Better churches become bigger churches. Right?
That’s been the rule of thumb for businesses, too. And it’s no more true there than it is for us.
As it turns out, constant growth doesn’t work for the majority of churches or businesses. Yet they can still be successful at what they do.
This week, I finally got around to reading Bo Burlingham’s Small Giants: Companies That Choose To Be Great Instead Of Big (how could I resist, right?). Written more than ten years ago, it followed 14 companies that chose to limit their growth for a variety of reasons.
Some limited their growth to keep it more personal and intimate, some because a smaller size fit the skills and goals of the leadership, some because they felt it was the best way to maintain quality control, and so on.
But they all had one thing in common — an obsession with making their business better, combined with the belief that staying small was the best way for them to do that.
But how do we keep getting better if we’re not getting bigger? And what does this have to do with church and ministry?
Even if you want your church to grow but it isn’t, you still have a choice about helping the small church you lead become better.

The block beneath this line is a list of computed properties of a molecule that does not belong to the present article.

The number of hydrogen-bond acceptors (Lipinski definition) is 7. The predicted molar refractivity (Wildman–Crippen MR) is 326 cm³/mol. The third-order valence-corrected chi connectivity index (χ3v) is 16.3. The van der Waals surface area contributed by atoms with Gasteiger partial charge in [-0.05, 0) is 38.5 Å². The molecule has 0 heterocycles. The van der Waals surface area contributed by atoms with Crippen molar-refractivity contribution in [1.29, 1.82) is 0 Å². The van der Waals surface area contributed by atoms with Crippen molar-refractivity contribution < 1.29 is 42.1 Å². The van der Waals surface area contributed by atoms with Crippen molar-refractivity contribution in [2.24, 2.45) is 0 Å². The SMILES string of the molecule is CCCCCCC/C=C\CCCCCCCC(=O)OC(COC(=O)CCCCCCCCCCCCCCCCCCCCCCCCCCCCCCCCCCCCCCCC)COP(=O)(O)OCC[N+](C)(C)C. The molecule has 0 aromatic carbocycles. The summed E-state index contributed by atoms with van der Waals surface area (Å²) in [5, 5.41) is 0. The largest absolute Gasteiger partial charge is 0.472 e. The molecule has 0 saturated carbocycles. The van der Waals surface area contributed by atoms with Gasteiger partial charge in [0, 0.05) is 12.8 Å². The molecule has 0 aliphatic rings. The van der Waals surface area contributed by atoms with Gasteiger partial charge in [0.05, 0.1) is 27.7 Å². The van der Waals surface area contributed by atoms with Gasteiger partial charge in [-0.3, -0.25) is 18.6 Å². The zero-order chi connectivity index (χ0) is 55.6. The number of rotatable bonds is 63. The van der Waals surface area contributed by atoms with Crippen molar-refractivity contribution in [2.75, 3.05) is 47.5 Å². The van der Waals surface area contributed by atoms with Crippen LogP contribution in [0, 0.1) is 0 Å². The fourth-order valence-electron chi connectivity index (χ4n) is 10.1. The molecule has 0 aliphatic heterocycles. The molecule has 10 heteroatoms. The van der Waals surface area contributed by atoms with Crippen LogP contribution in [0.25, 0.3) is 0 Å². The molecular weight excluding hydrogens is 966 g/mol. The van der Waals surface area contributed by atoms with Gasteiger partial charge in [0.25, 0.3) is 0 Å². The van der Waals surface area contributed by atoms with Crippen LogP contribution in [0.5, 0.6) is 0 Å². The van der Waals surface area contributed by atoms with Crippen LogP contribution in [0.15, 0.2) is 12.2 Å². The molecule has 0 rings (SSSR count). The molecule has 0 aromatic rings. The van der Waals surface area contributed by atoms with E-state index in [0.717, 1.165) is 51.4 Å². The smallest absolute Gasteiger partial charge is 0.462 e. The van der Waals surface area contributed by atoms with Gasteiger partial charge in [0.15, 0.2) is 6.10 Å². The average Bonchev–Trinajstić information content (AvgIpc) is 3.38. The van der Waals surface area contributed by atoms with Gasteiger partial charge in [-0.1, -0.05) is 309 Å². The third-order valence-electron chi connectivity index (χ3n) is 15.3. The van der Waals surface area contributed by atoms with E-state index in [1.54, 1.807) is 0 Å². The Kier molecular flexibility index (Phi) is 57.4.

Your Church Has A Choice
Not everything (or even most things) in Small Giants applies to the church world, but what does is quite striking. Let’s take a look at a few of the takeaways from Burlingham’s work that can readily be adapted to what we see in church leadership. (Note: all parentheses are mine.)
“Virtually every mass-market business (church leadership) bestseller … has concentrated on the people in and the practices of large public companies (big churches). … Along the way, we’ve come to accept as business (church leadership) axioms various ideas that only work in those two types of enterprise. …But there are thousands of private companies (small churches) that don’t grow much, if at all, and … they’re often quite healthy.
“What about the concept of ‘getting to the next level’? … The phrase implies that bigger is better. That may or may not be true for public companies (big churches), but it’s demonstrably untrue for a large number of private ones (small churches).” (pgs. xvi-xvii)
What Burlingham notes about businesses is obviously true in the church world. We’ve been inundated with one model for church health and excellence — the one that says the better a church is, the bigger it will become.